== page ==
In the tradition of Henrik Ibsen and Clifford Odets, Arthur Miller sought to be a voice of conscience as well as a consummate dramatist. Death of a Salesman, Miller’s masterpiece, links free-market capitalism to the devaluing of the American worker and, ultimately, the disintegration of the American family. A culture which values the acquisition of boundless wealth over all things will become, the playwright implies, a culture at odds with honesty, integrity, and even love.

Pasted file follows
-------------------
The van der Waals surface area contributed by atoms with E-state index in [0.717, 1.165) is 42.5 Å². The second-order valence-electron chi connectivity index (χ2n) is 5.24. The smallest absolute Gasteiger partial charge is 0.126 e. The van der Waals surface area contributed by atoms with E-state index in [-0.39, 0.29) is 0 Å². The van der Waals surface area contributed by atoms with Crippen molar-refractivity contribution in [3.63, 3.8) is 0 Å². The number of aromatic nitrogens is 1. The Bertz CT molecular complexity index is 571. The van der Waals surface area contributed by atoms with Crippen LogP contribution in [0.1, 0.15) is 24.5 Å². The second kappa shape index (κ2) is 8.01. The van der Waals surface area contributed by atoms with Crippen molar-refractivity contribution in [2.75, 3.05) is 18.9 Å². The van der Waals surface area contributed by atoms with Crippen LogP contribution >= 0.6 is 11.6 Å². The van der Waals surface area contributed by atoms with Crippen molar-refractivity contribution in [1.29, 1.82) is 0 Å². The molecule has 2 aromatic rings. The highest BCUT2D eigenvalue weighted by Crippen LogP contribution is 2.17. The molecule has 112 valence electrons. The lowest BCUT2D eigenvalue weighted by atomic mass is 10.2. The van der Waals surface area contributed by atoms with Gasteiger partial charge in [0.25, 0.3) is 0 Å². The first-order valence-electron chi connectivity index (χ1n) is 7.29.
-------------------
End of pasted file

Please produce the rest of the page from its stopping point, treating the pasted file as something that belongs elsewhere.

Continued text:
Five actors have memorably played leading role Willy Loman on Broadway: Lee J. Cobb, George C. Scott, Dustin Hoffman, Brian Dennehy, and Philip Seymour Hoffman. With the exception of Dustin Hoffman, all these actors are large, broad-shouldered men, men whose sheer size, when they stooped their massive shoulders, called to mind a certain kind of stooped and sullied grandeur. Cobb and Dennehy in particular played Willy as a fallen monarch, a man who, in his advanced age, could no longer sustain the heady, hard-fought victories of his youth. Dustin Hoffman’s Loman, in contrast, seemed doomed from the start; his brittle boisterousness, appealing as it clearly was to his callow sons, was never any match for the harsh world he inhabited.

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